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Re: PC disk wipe software

Responding to msg by [email protected] (Brian Davis) on 
Tue, 10 Oct 10:47 AM

>FYI the Justice Department requires degaussing a hard 
>drive before it can be declared surplus ...


The Washington Post, Oct 9, 1995.

E-Mail That Comes Back And Bites. Even Deleted Messages
Can Be Recovered for Court [excerpts]

Computer sleuth John Jessen dredges computer files for
electronic embarrassments that their authors thought were
long gone. "Deleted" e-mail messages can pile up like
little time bombs until someone such as Jessen arrives,
carrying a court order and a stack of blank memory

"Can you really delete e-mail?  Sure," Jessen said. "Does
it happen as a common practice? No."

Jessen is the founder of Electronic Evidence Discovery
Inc., a Seattle company that since 1987 has been going
after computer evidence in civil lawsuits. The nation's
25 million to 40 million users of e-mail are growing more
comfortable with the medium. And more attorneys are
recognizing e-mail's potential as a source of unguarded
information about the companies they're suing.

"People are very candid talking around the coffee
machine." attorney Michael Patrick of Palo Alto, Calif.,
said. "They seem to behave the same way on the computer

"They think they're speaking confidentially, so they're
off the cuff," he said. "They're very often insulting.
What they don't realize is it's all being recorded, and
often those recordings are stored for a very long time.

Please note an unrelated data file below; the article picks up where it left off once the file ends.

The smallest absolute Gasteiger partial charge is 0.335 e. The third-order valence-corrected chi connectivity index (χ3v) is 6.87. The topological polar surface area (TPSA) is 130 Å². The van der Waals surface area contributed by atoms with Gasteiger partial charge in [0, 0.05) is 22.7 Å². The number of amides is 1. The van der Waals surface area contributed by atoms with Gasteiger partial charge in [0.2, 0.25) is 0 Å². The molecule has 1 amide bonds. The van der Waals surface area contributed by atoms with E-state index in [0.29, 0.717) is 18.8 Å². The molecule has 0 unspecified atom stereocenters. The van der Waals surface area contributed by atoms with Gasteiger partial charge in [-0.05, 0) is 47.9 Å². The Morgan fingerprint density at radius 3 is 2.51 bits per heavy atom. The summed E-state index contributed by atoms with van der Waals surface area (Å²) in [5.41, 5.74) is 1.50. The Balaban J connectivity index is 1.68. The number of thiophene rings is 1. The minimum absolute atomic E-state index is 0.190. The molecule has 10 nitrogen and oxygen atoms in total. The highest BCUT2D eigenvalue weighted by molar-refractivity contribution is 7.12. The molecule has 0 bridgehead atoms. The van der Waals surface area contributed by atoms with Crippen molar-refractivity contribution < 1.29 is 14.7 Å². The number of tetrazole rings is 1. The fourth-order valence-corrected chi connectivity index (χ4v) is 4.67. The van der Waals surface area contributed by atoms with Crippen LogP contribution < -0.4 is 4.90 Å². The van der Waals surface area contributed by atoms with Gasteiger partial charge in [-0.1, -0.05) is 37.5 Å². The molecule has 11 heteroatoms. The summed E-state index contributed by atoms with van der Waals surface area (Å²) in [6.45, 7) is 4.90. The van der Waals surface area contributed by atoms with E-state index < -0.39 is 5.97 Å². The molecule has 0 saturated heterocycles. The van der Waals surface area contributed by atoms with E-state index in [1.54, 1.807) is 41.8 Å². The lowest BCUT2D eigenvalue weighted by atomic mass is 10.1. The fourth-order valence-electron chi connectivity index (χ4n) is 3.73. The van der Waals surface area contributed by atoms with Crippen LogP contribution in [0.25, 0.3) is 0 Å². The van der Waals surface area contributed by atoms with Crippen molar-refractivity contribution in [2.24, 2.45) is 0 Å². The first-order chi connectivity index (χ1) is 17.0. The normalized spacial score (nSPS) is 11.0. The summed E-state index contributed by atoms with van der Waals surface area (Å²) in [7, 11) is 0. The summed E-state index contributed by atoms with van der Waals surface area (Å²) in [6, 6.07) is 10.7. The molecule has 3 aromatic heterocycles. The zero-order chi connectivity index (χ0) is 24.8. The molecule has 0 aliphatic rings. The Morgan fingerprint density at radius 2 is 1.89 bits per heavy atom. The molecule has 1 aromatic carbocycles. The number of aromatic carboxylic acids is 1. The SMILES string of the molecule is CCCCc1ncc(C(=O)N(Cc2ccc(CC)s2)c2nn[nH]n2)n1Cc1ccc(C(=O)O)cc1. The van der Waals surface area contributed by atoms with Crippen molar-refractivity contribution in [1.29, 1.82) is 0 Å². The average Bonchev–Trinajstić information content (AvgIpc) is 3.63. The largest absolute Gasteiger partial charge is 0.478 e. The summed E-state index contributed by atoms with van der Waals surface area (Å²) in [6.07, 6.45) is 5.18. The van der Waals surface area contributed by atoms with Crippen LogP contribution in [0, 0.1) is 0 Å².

When you send a message, you lose control over where it

Many workers think their e-mail is private. It's not.
Federal law allows employers to monitor employees'
e-mail, and even if they don't, e-mail is fair game in
lawsuits. When someone sues a company, the rules of
discovery demand that the company produce all relevant
business records.

"The fact that they live in a computer rather than a file
cabinet doesn't make any difference to the court," said
Joan Feldman at Computer Forensics, another Seattle firm
that specializes in this work.

Often files retrieved include e-mail thought to have been
erased long ago. It survives because the diligent
computer system manager makes backup tapes of everything
on the system every night, then stores those tapes for

And so the files persist and multiply, aided by
technological advances that continually add more storage
capacity, more automatic backups and more redundancies to
safeguard data from accidental erasure.

"The computer is like a file cabinet tbat can open its
own drawer, put a file on the copy machine and then slip
the copy into another cabinet," Jessen said. "Sometimes
I think it's alive."

Jessen and Feldman augment their high-tech detective work
by advising companies how to become less vulnerable to
computer snoops like themselves: They recommend regular
purges of old data, and they offer tips for avoiding
e-mail blunders in the first place. Rule No. 1: Don't put
anything on e-mail that you wouldn't want a jury to see.